Nestled among undulating banks of grassy woodland on the southern side of the ANU campus sits a little-known gem, as SIMON JENKINS reports.
ANU anthropology expertise has enabled a plethora of Indigenous land rights and native title claims to succeed. But now there’s a new frontier, as RICHARD FOX reports.
For more than 21,000 years the land on which the ANU campus sits was used by local Aboriginal people and their connection to this country remains strong. AMY JARVIS and JACK DUNSTAN explore the cultural history of our campus.
Along the waterways to the west of Canberra, ANU biologists are helping crayfish lead the campaign for fresher waterways. DR PHIL DOOLEY, BSc (Hons) ’90, PhD ’99 reports.
When two of the biggest global corruption stories of the decade were broken earlier this year, ANU alumni were at the heart of them, as DR PHIL DOOLEY, BSc (Hons) ’90, PhD ’99 reports.
Visions of a world-leading institution contrasted greatly with the practical reality of a large paddock when the University’s founders met over Easter in 1948. JAMES GRUBEL reports.
Throughout the past 70 years, ANU has seen its fair share of interesting and quirky events. Test out your knowledge with our true or false quiz below.
A philanthropic gift from one of the country’s most influential economic anthropologists researching Indigenous development will bring traditional bark paintings to a revamped Drill Hall Gallery, as PARIS LORD explains.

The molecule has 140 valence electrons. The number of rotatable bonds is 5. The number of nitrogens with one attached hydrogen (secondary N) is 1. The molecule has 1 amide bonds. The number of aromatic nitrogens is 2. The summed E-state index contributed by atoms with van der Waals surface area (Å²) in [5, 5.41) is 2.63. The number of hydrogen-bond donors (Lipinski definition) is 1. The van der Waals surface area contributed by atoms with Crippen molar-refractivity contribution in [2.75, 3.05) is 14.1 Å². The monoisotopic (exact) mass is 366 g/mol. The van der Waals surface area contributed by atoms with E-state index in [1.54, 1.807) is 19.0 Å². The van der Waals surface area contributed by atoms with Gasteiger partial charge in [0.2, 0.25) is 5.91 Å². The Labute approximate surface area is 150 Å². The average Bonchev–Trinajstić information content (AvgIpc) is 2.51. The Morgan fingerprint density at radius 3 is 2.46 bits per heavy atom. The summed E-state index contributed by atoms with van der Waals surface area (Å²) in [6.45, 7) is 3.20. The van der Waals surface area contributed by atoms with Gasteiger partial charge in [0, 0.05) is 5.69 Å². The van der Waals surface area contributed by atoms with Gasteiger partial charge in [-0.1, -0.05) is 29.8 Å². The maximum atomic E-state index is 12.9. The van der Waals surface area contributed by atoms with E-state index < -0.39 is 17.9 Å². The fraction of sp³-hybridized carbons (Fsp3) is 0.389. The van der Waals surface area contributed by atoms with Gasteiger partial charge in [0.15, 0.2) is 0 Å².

When Stephen Foster and Margaret Varghese started writing the history of ANU, they found it was a tougher task than first thought, as RICHARD FOX discovers.
For seven decades, people from across the world have flocked to ANU to be the first to learn the nature of things. As the University marks its 70th birthday, ANU Reporter asked the ANU community one question: What does ANU mean to you?
Half a century of research into Aboriginal outstations landed an ANU academic in the centre of a political debate. EVANA HO reports.
India and Ireland may be thousands of kilometres apart but the countries are closer in musical traditions than you may think, according to ANU research.
One Friday a month, two scholars from the sciences make their way across Sullivans Creek to the ANU Humanities Research Centre (HRC) in the AD Hope Building.
From within the walls of lecture theatres and research labs set across a leafy sanctuary at the heart of the national capital has grown one of world’s leading centres of academic excellence.
Whether you’re a prime minister, an actor, an historian, an anthropologist or a criminal, if you made an important impact on Australia’s national psyche, your story will be in the ADB.
It’s May 1971. Thousands of people have arrived at ANU for the Aquarius Festival of University Arts on the lawns between the Chifley Library and the then Student Union building.
In the heart of the national capital, fixed speed cameras interact with a motor registry computer, logging every driver that passes along its major roads.
We’re familiar with the images of human trafficking. Hungry, tired people crammed into the back of a truck. Underage girls deceived into becoming sex workers.
It was 11.30am on a warm Canberra summer’s day when Atem Atem, walking next to Lake Burley Griffin, heard a man shouting.
Standing on the lawns outside the historic HC Coombs Building is a glorious symbol of Mongolian life.
A big blue expanse stands before you. An intricate ink rubbing spread across eight large vertical scrolls. Its title says it all: The Complete Map of the Everlasting Unity of the Great Qing.